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  • br Declarations of interest br


    Declarations of interest
    Acknowledgements This work was supported by the National Natural Science Foundation of China (81673321, 21506099), the State Key Laboratory of Drug Research (SIMM1705KF-13), the Natural Science Foundation of Jiangsu Province (Grant No. BK20151541), and the Jiangsu Synergetic Innovation Center for Advanced Bio-Manufacture (No. XTC1812).
    Introduction The research in the optimization of the synthesis of galactooligosaccharides (GOS) is of ongoing interest as they exhibit prebiotic properties, and thus are beneficial compounds for infants [[1], [2], [3]] and adults [[4], [5], [6]] alike. GOS are generated in a side reaction called transgalactosylation during the hydrolysis of lactose by β-galactosidase (EC, if the acceptor molecule is another sugar instead of water [7]. As this sugar molecule can be any sugar in the reaction mixture, that is glucose, galactose, lactose, or GOS itself, the chain length (or degree of polymerization (DP)) of the generated GOS will increase with ongoing reaction time. However, GOS are also possible substrates for the enzyme and their hydrolysis will exceed their synthesis after a certain degree of lactose conversion is reached [8]. With the enzyme source being one of the most important factors influencing GOS yield [9], as well as GOS structure in terms of β-glycosidic linkage [10], we propose that the combination of two β-galactosidases from different origins, which thus have different preferences for transgalactosylation and hydrolysis, might lead to an enhanced GOS yield. However, research on this topic is very rare with only a handful of publications during a period of more than 30 years of GOS research. While Yakult Pharmaceutical Industry Co., Ltd uses two Diclazuril from Sporobolomyces singularis and Kluyveromyces lactis during the production of Oligomate® [11], with the second enzyme aiming mainly for hydrolysis of unreacted lactose, it is not clear whether the second enzyme also contributes to the total GOS yield. Similar, Vitalus Nutrition Inc. [12] submitted a patent application for a consecutive combination of β-galactosidases from Aspergillus oryzae and K. lactis, which led to an increased GOS yield from about 32% to 41%. On the other hand, Moon et al. [13] reported a reduced synthesis of GOS tri- and tetrasaccharides (disaccharides were unchanged), when A. oryzae and Kluyveromyces fragilis were used simultaneously in comparison to K. fragilis alone, ultimately resulting in a decreased total GOS yield (37% compared to 27%). A consecutive application of A. oryzae followed by Bacillus circulans could increase GOS yield (DP3-DP6) from 26% to 34% [14]. However, this was considerably lower compared to using only the B. circulans enzyme (40% GOS yield). Investigating the consecutive (but without inactivation of the first enzyme) and simultaneous coupling of β-galactosidases from B. circulans with those from A. oryzae or K. lactis, also showed no increase in GOS yield (exemplified by the two main trisaccharides) compared to B. circulans alone [15]. This study aims to investigate the consecutive and simultaneous combination of different β-galactosidase enzymes and its effect on total GOS yield, as well as potential compositional changes.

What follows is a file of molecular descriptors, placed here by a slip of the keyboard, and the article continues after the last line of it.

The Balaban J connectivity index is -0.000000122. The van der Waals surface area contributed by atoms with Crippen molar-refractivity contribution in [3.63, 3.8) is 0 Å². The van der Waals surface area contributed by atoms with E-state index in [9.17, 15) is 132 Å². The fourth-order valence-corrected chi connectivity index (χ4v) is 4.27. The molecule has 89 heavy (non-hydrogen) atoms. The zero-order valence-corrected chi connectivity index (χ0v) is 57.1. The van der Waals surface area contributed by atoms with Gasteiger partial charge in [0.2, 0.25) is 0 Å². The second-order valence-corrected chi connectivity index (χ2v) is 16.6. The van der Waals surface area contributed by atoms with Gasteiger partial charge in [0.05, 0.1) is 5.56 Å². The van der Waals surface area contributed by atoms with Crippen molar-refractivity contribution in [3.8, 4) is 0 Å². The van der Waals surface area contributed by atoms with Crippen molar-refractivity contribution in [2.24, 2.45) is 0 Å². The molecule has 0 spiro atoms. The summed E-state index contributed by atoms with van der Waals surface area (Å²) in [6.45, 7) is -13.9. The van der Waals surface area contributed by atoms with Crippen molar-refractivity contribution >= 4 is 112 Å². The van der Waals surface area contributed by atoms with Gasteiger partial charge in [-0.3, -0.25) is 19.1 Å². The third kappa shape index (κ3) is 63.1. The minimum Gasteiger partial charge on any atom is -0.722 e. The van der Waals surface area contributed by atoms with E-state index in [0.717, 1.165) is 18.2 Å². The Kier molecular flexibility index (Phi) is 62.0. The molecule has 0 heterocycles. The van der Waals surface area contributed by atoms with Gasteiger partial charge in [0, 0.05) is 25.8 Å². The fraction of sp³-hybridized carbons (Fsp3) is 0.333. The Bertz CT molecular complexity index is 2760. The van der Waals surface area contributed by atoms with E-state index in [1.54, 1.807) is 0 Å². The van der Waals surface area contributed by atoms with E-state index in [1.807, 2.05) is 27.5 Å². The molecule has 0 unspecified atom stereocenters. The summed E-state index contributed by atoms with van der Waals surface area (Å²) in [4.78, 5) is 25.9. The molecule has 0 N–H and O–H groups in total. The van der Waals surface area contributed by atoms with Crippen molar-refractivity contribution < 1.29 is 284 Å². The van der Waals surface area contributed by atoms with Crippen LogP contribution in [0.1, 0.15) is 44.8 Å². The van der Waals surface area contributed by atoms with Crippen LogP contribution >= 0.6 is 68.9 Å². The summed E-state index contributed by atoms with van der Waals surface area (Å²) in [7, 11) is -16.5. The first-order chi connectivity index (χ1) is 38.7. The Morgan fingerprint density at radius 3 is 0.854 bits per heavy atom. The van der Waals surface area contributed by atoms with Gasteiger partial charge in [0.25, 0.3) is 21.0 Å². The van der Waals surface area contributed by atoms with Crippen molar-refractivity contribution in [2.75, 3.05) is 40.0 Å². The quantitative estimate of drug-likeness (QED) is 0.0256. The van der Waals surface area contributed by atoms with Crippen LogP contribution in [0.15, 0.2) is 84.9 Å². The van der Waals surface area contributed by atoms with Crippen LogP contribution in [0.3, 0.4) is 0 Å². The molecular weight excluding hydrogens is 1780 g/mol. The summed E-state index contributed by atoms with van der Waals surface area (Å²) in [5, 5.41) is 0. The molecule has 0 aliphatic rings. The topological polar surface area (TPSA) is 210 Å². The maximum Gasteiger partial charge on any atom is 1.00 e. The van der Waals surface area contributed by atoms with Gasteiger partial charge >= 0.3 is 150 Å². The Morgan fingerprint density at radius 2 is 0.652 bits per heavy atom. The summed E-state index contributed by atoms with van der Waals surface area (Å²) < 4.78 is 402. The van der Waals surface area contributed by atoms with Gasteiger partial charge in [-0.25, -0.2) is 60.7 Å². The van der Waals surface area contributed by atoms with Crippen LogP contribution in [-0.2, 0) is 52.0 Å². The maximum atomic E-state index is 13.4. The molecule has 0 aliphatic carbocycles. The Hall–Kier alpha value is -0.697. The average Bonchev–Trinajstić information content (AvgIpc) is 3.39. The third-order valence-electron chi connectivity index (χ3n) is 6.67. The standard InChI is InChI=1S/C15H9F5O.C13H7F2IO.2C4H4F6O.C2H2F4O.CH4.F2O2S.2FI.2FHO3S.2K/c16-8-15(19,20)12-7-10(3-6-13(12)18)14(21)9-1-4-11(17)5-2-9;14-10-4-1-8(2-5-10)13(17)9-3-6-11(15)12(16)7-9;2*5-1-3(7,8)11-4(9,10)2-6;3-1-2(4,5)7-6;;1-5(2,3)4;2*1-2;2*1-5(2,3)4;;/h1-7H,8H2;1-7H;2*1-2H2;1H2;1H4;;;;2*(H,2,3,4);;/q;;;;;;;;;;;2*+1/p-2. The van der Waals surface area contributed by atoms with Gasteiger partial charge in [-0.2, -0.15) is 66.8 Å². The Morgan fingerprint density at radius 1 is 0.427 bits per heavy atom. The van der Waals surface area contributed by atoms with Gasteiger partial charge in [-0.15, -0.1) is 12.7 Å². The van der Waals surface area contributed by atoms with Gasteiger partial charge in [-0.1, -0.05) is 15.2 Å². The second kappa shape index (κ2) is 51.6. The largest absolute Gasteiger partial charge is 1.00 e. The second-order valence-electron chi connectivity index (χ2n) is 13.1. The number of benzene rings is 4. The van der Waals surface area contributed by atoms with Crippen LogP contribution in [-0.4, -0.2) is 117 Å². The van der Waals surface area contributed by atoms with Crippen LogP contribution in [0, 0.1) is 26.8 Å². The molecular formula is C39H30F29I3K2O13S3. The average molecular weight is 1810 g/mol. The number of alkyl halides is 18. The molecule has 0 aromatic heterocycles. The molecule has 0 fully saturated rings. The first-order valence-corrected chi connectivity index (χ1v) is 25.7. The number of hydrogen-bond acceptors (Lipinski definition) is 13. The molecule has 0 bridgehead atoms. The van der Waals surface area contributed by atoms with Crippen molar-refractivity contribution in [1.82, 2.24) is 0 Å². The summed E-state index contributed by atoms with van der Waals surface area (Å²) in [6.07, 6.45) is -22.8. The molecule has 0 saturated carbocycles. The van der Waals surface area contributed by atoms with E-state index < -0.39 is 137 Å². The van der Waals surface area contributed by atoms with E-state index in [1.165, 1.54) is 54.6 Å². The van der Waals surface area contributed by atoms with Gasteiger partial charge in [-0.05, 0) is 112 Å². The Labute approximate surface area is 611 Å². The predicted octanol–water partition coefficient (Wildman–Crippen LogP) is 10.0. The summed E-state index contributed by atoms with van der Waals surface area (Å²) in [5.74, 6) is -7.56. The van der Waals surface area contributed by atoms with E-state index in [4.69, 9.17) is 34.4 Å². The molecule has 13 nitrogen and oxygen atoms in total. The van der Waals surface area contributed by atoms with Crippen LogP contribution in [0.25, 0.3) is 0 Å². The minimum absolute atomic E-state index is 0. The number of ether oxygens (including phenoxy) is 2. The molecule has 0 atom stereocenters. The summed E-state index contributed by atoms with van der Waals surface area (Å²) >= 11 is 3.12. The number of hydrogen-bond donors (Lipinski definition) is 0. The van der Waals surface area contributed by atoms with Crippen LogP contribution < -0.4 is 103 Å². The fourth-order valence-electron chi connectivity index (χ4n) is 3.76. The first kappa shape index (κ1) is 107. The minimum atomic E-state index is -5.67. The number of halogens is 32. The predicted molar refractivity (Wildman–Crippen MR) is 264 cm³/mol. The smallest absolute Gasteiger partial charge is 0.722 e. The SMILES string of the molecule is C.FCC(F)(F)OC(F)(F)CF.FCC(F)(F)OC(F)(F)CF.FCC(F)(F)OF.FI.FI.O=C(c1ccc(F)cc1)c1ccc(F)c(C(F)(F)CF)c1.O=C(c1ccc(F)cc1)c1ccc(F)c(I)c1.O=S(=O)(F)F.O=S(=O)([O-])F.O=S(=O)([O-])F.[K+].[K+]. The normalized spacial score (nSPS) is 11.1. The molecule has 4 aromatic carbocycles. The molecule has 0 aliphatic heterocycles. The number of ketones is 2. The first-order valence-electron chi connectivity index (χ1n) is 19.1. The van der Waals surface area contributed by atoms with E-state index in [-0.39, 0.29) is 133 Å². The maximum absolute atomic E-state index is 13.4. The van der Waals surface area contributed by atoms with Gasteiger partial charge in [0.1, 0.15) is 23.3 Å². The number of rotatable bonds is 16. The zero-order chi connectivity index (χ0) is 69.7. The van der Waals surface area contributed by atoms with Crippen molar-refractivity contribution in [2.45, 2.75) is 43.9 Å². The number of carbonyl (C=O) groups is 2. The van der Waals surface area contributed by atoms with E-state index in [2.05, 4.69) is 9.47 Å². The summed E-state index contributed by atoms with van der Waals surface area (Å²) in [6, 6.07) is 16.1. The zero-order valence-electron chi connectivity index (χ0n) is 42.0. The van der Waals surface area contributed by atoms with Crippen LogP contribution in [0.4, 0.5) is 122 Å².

Materials and methods
    Results and discussion
    Funding sources
    Introduction β-galactosidases (EC are enzymes of glycoside hydrolase (GH) families that play important biological roles in living organisms by removing terminal non-reducing galactosyl residues from various carbohydrate polymers (Gantulga et al., 2009). The Carbohydrate-Active enZYmes (CAZy) database presently classifies these enzymes into GH-1, GH-2, GH-35, GH-42, GH-59 and GH-117 families (CAZy, Majority of the microbial β-galactosidases are from GH-2 and GH-35 families. Higher plants contain many β-galactosidases, all of which are members of GH-35 family (Hobson and Deyholos, 2013; Eda et al., 2016). The diversity in sequence and structure of plant β-galactosidases allows them to influence various biological processes including seed germination (Dean et al., 2007), early growth and development (Esteban et al., 2003; Martín et al., 2008), phloem differentiation (Roach and Deyholos, 2008; Martín et al., 2013), reproductive organ development (Hrubá et al., 2005; O'Donoghue et al., 2017) and fruit ripening (Smith and Gross, 2000). The primary function of β-galactosidase in most of these processes is degradation and remodeling of cell wall by cleaving galactosyl moieties from pectin and xyloglucan residues.